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Learning a Language: The “Best” Way

What is the best way to learn a language, in your opinion? Have you seen more progress or success learning in a classroom? Maybe you prefer learning online or with a language application like Duolingo or Babbel. Perhaps you’ve joined an international chat group, or taken a huge leap and moved to another country to learn immersively. However you have decided to learn languages, you’ve probably noticed that, unless you have a natural knack for it, you don’t quite see the results as quickly as you’d like. Maybe you’ve considered changing your methods or just giving up entirely, as you just can’t find something that works for you.

Well, I’m here to tell you that, in reality, there is no “best” way to learn a language. Or, rather, no single best way to improve. In other words, each person is different and learns at a different rate or in a different way, so I encourage you not to fall for any advertisements for the “sure-fire way” to learn French or English, etc. Instead, I suggest the following…

1. Mix and Match Various Methods

As I mentioned above, not every method works for everyone. BUT several methods mixed together should work for most motivated individuals. It’s hard to stay motivated when we are learning for personal reasons or outside of a university or other traditional program. On the other side of that, it can get pricey hiring a private tutor and I can’t tell you how many times I’ve ended a three-month private tutoring program with a student who felt they didn’t improve.

Why, you ask? Well, for starters, there is no magic bullet to language learning, including hiring a private weekly or bi-weekly tutor. Working with a tutor four or even two times per month is better than nothing, but it certainly does not guarantee any immediate results. In fact, studies show that the best results happen by practicing for 30-minutes to an hour daily. This could mean taking hour-long classes one to two times per week, using an application for 30 minutes, three to four times per week and finding a group of native speakers to chat with once per week. It can be difficult to practice something on a daily basis and even intimidating to find a group a native speakers to chat with. With Franglish, I try to solve these issues by offering Franglish Phone sessions to businesses and individuals. These sessions are 30-minute calls where we just simply chat about work, life and anything else that comes to mind in English or French, depending on your needs.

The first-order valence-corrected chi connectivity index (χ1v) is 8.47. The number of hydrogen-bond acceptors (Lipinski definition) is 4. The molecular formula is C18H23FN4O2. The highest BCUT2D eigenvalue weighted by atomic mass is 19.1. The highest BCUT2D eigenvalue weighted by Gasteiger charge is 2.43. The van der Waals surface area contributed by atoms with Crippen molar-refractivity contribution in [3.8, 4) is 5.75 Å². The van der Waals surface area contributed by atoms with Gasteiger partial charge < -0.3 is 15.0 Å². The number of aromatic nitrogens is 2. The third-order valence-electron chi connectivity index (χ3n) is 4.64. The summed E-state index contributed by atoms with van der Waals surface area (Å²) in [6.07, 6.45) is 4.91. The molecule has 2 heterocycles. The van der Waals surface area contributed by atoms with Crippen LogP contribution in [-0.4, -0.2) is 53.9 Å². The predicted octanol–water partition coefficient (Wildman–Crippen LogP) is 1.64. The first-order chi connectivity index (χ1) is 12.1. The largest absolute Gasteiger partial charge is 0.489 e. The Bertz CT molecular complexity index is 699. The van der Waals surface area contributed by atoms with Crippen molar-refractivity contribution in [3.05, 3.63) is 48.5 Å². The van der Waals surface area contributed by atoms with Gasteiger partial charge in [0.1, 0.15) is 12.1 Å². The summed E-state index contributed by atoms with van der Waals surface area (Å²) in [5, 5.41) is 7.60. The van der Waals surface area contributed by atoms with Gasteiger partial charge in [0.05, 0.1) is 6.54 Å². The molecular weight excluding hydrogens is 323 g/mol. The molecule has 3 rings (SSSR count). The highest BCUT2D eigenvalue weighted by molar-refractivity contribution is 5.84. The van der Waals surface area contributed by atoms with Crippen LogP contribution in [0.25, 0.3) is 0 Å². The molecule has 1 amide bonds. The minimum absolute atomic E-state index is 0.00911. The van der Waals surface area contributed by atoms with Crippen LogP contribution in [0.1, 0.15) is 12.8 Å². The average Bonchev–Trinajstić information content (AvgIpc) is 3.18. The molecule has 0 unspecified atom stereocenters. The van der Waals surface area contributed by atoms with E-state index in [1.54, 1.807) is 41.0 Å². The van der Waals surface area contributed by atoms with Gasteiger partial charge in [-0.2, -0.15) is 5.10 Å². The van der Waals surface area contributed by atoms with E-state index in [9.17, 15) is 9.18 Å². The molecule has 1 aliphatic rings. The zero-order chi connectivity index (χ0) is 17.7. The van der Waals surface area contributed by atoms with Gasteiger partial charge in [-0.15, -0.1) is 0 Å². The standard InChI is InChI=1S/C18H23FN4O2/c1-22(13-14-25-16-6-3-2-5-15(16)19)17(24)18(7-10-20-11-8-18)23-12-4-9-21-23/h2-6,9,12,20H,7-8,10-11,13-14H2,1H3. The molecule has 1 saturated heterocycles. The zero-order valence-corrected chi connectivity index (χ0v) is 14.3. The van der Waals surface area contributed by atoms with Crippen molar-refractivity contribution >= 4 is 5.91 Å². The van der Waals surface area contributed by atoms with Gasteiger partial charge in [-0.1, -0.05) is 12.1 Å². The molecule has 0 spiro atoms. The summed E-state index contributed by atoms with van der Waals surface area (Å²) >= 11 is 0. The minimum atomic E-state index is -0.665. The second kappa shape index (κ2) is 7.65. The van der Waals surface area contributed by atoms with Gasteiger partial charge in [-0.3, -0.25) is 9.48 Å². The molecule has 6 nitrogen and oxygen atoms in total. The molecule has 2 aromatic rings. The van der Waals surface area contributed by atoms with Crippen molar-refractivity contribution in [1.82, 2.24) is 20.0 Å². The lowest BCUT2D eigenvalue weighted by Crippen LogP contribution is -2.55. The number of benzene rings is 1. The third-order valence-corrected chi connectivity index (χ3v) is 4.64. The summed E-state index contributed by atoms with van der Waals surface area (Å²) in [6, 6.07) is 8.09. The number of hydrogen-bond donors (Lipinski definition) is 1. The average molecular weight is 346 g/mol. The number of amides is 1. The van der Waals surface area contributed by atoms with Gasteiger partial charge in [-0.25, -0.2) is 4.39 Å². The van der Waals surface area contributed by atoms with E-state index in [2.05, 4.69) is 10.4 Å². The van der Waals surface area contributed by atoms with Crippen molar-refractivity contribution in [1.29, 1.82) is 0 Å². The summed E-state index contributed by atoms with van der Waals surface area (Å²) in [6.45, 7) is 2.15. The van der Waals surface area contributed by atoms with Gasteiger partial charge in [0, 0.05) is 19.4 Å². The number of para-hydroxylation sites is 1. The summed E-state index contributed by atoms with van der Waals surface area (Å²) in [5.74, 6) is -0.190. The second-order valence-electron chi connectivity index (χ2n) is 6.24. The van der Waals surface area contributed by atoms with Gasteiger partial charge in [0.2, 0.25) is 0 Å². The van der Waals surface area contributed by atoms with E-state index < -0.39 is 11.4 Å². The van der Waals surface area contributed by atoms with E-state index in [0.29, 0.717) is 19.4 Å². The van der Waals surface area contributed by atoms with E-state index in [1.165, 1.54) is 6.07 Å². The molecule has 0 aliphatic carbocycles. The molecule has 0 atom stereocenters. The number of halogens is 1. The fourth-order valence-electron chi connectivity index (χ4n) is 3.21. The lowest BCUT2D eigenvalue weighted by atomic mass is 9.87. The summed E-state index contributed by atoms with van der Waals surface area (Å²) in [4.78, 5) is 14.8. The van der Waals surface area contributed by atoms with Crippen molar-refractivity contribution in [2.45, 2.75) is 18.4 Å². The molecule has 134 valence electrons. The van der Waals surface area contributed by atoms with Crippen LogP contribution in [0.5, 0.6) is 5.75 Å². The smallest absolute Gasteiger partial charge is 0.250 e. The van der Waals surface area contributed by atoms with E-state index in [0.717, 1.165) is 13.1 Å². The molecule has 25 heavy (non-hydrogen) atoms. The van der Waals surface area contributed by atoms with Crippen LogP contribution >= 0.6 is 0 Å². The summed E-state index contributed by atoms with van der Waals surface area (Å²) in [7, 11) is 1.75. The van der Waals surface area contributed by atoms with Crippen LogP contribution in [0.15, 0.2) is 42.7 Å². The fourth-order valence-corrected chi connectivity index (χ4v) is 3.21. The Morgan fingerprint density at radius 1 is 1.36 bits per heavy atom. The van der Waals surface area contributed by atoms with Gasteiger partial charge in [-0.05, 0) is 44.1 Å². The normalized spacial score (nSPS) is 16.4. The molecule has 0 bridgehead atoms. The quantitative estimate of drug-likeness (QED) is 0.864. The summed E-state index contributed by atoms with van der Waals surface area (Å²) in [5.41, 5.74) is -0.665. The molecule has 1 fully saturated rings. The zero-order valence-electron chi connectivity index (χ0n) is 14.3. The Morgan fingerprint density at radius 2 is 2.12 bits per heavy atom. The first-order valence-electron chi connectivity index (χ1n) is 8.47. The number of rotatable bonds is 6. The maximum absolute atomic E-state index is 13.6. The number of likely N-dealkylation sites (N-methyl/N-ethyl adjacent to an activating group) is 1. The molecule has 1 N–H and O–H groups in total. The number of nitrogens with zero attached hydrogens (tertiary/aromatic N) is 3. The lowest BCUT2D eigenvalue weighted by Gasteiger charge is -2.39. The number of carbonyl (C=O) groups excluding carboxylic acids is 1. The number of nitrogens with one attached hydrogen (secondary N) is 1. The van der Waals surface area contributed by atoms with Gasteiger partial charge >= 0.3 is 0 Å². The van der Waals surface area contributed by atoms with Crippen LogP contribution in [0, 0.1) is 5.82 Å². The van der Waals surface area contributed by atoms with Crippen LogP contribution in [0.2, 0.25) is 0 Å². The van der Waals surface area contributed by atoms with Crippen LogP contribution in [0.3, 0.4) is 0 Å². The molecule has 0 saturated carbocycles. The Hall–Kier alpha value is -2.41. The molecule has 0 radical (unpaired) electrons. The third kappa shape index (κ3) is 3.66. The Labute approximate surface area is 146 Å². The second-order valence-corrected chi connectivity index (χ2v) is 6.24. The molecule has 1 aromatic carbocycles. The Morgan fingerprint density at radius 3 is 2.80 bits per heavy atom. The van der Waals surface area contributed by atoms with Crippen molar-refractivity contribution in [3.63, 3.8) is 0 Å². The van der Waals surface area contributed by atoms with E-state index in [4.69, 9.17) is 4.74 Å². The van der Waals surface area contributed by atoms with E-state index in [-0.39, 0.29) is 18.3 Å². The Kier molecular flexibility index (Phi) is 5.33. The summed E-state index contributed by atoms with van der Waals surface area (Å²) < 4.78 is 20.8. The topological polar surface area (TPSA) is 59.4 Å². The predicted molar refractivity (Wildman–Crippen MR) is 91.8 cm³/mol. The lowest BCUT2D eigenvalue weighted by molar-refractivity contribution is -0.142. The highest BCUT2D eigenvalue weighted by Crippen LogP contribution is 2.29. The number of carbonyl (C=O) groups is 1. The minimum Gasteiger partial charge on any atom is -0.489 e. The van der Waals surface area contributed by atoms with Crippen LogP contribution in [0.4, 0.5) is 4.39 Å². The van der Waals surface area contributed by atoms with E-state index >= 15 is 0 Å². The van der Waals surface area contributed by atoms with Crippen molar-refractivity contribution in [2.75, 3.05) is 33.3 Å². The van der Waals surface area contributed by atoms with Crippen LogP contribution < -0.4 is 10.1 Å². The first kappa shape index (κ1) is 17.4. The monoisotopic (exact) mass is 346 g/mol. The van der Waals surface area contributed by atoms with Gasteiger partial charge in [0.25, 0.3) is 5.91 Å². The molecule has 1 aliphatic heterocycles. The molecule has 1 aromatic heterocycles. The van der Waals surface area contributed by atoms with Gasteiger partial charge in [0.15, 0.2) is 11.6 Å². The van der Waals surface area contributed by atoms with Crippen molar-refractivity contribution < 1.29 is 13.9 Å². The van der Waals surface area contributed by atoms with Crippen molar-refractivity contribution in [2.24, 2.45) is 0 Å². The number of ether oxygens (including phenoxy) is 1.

…in reality, there is no “best” way to learn a language… each person is different and learns at a different rate or in a different way, so I encourage you not to fall for any advertisements for the “sure-fire way” to learn…

Make Yourself a Learning Plan

It’s as simple as it sounds! Once you’ve chosen some mixed and matched methods for your own best learning experience, according to your budget, what you like and what feel comfortable with, you just need to make a weekly learning plan. So grab your agendas, your notebooks or your online calendars and let’s go…

For example…

Monday – 30 minutes of Duolingo

Tuesday – 1 hour English class

Wednesday – 30 minutes of Duolingo

Thursday – 30 minutes Franglish Phone

Friday – 30 minutes of Duolingo

Saturday – 30 minutes of Duolingo or 45 minutes of online group chat with native speakers

Sunday – OFF

Set Tangible, Specific & Realistic Goals

Make sure you don’t set your goals too high! What do I mean by this? Well, for example, if your goal is to speak fluently for a trip you’re taking to France in 3 months without any prior experience in the language… You’re not very likely to reach the goal. A more realistic goal in this case would be to be able to understand simple directions and ask normal, daily questions when you go out, such as:

“Where is the best place to have coffee with a view?”

“What is the best way to get from Paris to Bordeaux?”

If you set tangible, specific and realistic goals, you will be able to see more real progress and you will be able to feel more accomplished about all the work you’ve been putting in. At the same time, if you have a very busy work and social schedule and can’t dedicate 5-6 days per week to learning a language, your goals or time frame for achieving them may be a bit different.

Hold Yourself Accountable

Holding yourself accountable is easier said than done. I’m sure you’re wondering… Yeah, but how can I hold myself accountable when it’s 100% up to me to practice a language? Well, from experience I can give you three ways I hold myself accountable when trying to learn a new skill or pick up a new hobby or, simply, keep my life together.

  1. Physically write out your goals and leaning plan somewhere it won’t be forgotten or unseen. It will serve as a reminder to get to it when you’re not feeling as motivated.
  2. Sign up for weekly lessons, a language learning application or a group or club. The act of actually committing yourself to something, whether it be financially or morally, will motivate you to participate.
  3. Find a friend or group of people who are interested in the same language or who also plan on taking that trip to France. Whether you find them in person or online, chatting with other like-minded individuals from around the world will help you to stay excited about the language you’re learning so you won’t lose interest!

So, there you have it!

Like I said, there is no “best” way to learn a language. It’s up to you to choose your best methods, learning plan, goals and accountability strategies so that you can see real progress, stay motivated and become a bilingual citizen of the world!

And, with that, I say bonne chance à vous tous !

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